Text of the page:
Trading posts developed into settlements in some locations, and there were always those who sought to find new and better lives in new lands. Settlers had hard lives, and many fell victim to monster raids and other hazards, but a few settlements survived. The human–orc communities of the Shadow Marches, for example, are in this category.
Missionaries occasionally delved deep into the wilderness to bring the message of their faith to the natives. Some, such as the Sovereign Host, went to teach. Others went to destroy, as with the lycanthrope extermination launched by the Silver Flame.
In 894 YK, King Jarot, the last king of Galifar, died. With his death, the kingdom of Galifar collapsed. Civil war erupted as his scions refused to uphold tradition and instead battled for the crown. This conflict, which became known as the Last War thanks to headlines plastered across many years’ worth of Korranberg Chronicles, lasted just more than a century.
What eventually united most of the nations involved in the Last War was a common enemy. King Kiaus I of the country of Karrnath turned to necromancy to augment his military forces. Soon enough the obsession and madness consumed him. He extended his life through lichdom convinced his heirs were unworthy to continue his military campaign. Eventually his true name would be all but forgotten as he became known as simply the Lich-King. His mastery of necromancy only grew stronger and the forces of Karrnath became swelled from the abundent supply of dead the war produced. Eventually the dead far out numbered the living forces and the Lich-King seeked to bring death to the rest of the world.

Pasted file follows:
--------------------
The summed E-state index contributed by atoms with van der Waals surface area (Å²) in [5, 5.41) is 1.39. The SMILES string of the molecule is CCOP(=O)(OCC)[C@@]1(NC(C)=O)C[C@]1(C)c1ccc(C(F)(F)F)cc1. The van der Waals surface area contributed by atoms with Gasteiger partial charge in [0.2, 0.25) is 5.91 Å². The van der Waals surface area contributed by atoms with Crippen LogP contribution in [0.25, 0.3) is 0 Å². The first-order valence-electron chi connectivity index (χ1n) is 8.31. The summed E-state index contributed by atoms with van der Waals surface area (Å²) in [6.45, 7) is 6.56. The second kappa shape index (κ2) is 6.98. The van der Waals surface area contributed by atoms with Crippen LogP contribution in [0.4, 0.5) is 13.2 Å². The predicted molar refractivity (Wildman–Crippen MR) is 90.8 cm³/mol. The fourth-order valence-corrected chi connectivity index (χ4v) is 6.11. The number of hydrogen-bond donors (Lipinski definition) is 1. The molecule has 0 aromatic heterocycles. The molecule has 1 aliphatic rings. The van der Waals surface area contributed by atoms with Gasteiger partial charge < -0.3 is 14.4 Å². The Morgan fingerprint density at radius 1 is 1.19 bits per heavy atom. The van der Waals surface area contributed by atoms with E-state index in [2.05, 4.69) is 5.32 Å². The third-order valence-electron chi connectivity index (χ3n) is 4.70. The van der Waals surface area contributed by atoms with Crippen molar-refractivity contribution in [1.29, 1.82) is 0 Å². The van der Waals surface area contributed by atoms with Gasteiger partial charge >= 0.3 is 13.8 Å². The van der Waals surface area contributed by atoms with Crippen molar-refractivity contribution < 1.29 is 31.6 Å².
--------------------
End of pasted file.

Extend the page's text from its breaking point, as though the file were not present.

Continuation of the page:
Seeing a threat far worse than each other the other waring nations banded together to oppose Karrnath. The war-forged were created specifically to answer the rising threat of Karrnath’s undead army. Try as they might, the Lich-King’s power only grew and after his forces completely decimated the country of Cyre, leaving behind the blighted region now known as the Mournhold, much hope was lost.
Perhaps the whole continent would have suffered the same fate if it wasn’t for the betrayal of the Kiaus’ own grandson. Kiaus III conspired with agents from the other nations to kill and overthrow the Lich-King. After the Lich-King’s death, Kiaus III new king of Karrnath and the rulers of all the other nations of Khorvaire signed the treaty of Thronehold ushering in the first era of peace in over a century.
The war had forever changed the continent. It caused great destruction, but also creation. The war had spawned advances in science, technology, and increased industrialization. The creation of the War-Forged race, the proliferation of firearms, airships, and technology all came about from this era.
Another result of the war is a growing underlining weariness of the dangers magic, the very force which once helped build the many wonders of civilization. While most magic is still very common through out Khorvaire the practice of necromancy has become taboo is most places outside of Karrnath.
It has now been two years since the treaty of thronehold and the people of Khorvaire are still adjusting to peace. Something most have never seen before in their life time.